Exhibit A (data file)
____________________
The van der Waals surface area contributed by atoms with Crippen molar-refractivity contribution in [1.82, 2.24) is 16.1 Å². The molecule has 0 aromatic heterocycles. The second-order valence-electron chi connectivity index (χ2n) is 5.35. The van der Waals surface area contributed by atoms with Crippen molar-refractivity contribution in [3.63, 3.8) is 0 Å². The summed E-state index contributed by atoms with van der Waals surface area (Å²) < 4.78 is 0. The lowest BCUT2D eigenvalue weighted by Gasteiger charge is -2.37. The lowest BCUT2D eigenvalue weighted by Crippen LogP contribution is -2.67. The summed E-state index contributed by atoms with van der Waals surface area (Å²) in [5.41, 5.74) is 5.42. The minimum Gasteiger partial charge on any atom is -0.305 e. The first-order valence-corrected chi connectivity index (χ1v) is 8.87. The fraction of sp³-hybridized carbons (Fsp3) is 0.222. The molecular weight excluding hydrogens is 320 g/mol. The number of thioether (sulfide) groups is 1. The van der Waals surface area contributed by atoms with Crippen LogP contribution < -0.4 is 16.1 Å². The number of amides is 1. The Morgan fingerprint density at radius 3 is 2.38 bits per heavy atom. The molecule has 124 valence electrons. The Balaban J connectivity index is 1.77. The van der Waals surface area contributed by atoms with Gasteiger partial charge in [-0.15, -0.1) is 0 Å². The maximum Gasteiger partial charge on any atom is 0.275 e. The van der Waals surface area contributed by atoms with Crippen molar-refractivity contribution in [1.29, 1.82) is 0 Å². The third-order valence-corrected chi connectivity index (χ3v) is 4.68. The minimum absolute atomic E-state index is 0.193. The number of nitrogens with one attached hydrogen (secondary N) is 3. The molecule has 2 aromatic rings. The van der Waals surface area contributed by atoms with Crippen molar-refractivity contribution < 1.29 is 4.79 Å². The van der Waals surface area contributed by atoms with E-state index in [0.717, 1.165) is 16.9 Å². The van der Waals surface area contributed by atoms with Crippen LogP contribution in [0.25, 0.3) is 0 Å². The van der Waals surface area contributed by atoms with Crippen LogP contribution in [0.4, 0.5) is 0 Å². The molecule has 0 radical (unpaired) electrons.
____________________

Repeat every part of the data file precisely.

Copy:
The van der Waals surface area contributed by atoms with Crippen molar-refractivity contribution in [1.82, 2.24) is 16.1 Å². The molecule has 0 aromatic heterocycles. The second-order valence-electron chi connectivity index (χ2n) is 5.35. The van der Waals surface area contributed by atoms with Crippen molar-refractivity contribution in [3.63, 3.8) is 0 Å². The summed E-state index contributed by atoms with van der Waals surface area (Å²) < 4.78 is 0. The lowest BCUT2D eigenvalue weighted by Gasteiger charge is -2.37. The lowest BCUT2D eigenvalue weighted by Crippen LogP contribution is -2.67. The summed E-state index contributed by atoms with van der Waals surface area (Å²) in [5.41, 5.74) is 5.42. The minimum Gasteiger partial charge on any atom is -0.305 e. The first-order valence-corrected chi connectivity index (χ1v) is 8.87. The fraction of sp³-hybridized carbons (Fsp3) is 0.222. The molecular weight excluding hydrogens is 320 g/mol. The number of thioether (sulfide) groups is 1. The van der Waals surface area contributed by atoms with Crippen LogP contribution < -0.4 is 16.1 Å². The number of amides is 1. The Morgan fingerprint density at radius 3 is 2.38 bits per heavy atom. The molecule has 124 valence electrons. The Balaban J connectivity index is 1.77. The van der Waals surface area contributed by atoms with Gasteiger partial charge in [-0.15, -0.1) is 0 Å². The maximum Gasteiger partial charge on any atom is 0.275 e. The van der Waals surface area contributed by atoms with Crippen molar-refractivity contribution in [1.29, 1.82) is 0 Å². The third-order valence-corrected chi connectivity index (χ3v) is 4.68. The minimum absolute atomic E-state index is 0.193. The number of nitrogens with one attached hydrogen (secondary N) is 3. The molecule has 2 aromatic rings. The van der Waals surface area contributed by atoms with Crippen molar-refractivity contribution < 1.29 is 4.79 Å². The van der Waals surface area contributed by atoms with E-state index in [0.717, 1.165) is 16.9 Å². The van der Waals surface area contributed by atoms with Crippen LogP contribution in [0.25, 0.3) is 0 Å². The van der Waals surface area contributed by atoms with Crippen LogP contribution in [0.4, 0.5) is 0 Å². The molecule has 0 radical (unpaired) electrons.